Macs in Chemistry

Insanely Great Science

Molecular Docking with Open Access Software

The last couple of years have disrupted classes for many students, I helped devise a course for MRes students at UCL undertake a computational drug discovery project using open source tools. A pleasure to work with a group of really bright and enthusiastic group of students

The workflow has now been written up as a Lab Manual which is available for anyone to use.

The publication describing the work is now available (Open Access) Molecular Docking with Open Access Software: Development of an Online Laboratory Handbook and Remote Workflow for Chemistry and Pharmacy Master’s Students to Undertake Computer-Aided Drug Design DOI.

In response to the closure of many university laboratories due to the Covid-19 pandemic in 2020, a handbook and remote webinar approach designed to support students in the use of software tools for computer-aided drug design has been developed. Specifically, the course has been designed for chemistry and pharmacy students who have little or no experience of computational techniques and can use open-source software on their own machines. In this way a flexible and relevant course, giving a rigorous academic experience, could be delivered even in the most challenging of circumstances. We believe that this laboratory protocol will help to “democratize” the scientific process in this field.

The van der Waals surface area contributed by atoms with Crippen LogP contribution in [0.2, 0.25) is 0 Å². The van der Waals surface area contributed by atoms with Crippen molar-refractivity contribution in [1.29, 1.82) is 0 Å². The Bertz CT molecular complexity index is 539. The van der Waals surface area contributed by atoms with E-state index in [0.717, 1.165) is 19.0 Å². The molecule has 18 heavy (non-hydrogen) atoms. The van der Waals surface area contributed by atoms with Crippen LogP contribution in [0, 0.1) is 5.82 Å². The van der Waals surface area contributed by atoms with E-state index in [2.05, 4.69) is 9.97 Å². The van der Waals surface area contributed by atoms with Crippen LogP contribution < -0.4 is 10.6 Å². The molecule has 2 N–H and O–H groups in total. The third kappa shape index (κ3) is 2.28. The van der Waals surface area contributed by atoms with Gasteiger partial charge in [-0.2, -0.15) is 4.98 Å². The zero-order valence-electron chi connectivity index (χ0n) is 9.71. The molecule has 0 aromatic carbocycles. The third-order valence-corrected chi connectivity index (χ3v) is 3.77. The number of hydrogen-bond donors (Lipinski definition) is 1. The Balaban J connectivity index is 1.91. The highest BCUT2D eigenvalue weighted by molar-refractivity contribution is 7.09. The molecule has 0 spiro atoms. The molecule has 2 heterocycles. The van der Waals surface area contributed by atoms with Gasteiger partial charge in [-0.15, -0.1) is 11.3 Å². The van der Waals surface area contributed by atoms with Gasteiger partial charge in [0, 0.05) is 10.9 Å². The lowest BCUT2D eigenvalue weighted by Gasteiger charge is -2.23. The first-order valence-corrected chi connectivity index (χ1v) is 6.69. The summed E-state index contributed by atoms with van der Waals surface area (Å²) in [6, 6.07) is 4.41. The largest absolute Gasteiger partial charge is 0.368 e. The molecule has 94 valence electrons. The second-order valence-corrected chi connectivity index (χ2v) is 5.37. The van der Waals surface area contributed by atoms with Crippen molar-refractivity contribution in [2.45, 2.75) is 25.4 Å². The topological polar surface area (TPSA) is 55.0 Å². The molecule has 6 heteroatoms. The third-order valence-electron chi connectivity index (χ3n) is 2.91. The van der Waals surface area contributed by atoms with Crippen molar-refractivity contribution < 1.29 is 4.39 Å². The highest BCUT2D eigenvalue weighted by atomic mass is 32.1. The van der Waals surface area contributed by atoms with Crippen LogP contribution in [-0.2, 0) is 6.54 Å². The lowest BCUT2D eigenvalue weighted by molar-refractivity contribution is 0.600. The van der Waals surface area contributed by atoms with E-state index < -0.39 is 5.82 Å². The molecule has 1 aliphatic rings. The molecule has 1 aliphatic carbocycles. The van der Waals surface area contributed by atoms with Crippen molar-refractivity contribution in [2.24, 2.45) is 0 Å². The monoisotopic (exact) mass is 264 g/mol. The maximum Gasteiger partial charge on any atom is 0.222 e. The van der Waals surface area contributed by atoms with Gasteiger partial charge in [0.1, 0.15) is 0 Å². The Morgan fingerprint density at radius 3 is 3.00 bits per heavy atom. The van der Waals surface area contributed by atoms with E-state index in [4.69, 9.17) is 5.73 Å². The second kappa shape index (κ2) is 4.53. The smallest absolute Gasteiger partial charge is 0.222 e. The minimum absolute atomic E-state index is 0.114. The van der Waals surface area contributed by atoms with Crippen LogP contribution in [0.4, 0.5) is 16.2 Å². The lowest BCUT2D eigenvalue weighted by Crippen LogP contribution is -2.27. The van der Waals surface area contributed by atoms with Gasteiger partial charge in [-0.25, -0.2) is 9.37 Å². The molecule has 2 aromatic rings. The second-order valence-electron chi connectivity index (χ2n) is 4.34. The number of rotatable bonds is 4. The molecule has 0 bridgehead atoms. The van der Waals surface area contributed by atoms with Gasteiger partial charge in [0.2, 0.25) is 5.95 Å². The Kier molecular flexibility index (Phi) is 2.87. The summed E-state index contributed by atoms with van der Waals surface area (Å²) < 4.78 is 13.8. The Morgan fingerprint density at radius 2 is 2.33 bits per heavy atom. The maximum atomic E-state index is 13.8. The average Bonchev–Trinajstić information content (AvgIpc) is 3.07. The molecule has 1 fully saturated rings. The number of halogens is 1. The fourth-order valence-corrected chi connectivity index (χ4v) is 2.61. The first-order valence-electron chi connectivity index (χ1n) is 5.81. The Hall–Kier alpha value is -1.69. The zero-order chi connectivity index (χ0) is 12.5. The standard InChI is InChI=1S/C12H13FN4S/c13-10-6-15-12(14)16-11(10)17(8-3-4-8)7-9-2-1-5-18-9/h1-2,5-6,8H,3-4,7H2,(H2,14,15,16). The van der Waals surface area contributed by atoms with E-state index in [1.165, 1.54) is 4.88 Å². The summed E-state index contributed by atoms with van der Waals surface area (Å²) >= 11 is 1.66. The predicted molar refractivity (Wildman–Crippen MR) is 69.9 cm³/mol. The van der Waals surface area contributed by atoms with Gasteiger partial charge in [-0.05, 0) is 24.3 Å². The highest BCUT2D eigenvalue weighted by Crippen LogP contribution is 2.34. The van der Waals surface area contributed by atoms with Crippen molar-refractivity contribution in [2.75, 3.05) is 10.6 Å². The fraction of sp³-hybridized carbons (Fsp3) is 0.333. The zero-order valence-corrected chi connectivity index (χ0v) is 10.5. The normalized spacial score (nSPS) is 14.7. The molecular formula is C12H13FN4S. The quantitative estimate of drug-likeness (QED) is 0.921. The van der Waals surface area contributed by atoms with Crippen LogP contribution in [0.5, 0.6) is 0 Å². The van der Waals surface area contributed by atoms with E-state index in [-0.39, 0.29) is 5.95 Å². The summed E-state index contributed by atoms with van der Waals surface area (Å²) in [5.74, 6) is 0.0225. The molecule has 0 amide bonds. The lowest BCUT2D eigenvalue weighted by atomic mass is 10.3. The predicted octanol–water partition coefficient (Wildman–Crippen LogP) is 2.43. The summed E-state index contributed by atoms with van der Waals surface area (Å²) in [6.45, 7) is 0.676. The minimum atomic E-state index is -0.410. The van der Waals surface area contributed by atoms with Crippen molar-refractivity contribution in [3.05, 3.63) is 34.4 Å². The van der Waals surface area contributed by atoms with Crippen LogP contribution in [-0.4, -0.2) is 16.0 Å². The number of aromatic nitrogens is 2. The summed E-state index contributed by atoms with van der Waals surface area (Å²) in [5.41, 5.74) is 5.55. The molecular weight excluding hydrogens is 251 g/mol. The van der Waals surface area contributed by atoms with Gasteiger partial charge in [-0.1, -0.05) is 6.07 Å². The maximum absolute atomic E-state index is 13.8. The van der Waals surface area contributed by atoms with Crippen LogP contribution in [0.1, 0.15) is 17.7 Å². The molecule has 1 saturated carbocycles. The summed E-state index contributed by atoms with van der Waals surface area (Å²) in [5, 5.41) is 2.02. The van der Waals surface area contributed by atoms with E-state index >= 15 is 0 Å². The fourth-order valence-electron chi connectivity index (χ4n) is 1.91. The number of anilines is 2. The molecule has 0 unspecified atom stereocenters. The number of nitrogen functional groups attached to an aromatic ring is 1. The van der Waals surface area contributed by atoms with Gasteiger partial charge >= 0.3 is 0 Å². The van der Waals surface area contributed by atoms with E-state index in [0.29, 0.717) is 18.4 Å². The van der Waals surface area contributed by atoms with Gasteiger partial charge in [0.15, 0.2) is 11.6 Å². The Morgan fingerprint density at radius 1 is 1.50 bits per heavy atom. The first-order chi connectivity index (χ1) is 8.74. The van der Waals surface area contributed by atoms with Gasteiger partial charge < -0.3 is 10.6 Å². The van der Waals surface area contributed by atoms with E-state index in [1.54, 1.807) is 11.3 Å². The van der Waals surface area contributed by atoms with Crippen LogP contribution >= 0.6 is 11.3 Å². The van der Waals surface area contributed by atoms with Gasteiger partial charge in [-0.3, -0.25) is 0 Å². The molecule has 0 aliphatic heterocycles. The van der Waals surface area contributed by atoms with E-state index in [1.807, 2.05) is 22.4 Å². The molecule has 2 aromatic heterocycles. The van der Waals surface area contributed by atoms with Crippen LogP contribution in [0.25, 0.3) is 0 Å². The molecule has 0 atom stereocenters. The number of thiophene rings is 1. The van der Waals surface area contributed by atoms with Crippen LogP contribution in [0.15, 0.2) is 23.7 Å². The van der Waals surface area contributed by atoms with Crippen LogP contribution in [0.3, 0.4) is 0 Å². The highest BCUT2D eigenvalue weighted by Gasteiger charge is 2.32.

The lab Manual is available in a GitHub repository.

This repository is the place to store and edit the lab handbook for UCL teaching courses that involve the use of open source tools in molecular docking.

Files currently available are shown above, on this "code" tab. The most recent version of the lab manual is there, for download and the manual is also available in full on the wiki as a living document that can be updated by anyone, year on year. If you'd like to suggest edits it's easy to do that by opening an Issue (tab above).

We'd love to hear of new docking tools or scoring functions that we could include.

Feel free to contribute.

You might also be interested in the RSC CICAG YouTube channel that contains many workshops highlighting Open Source tools for Chemistry.

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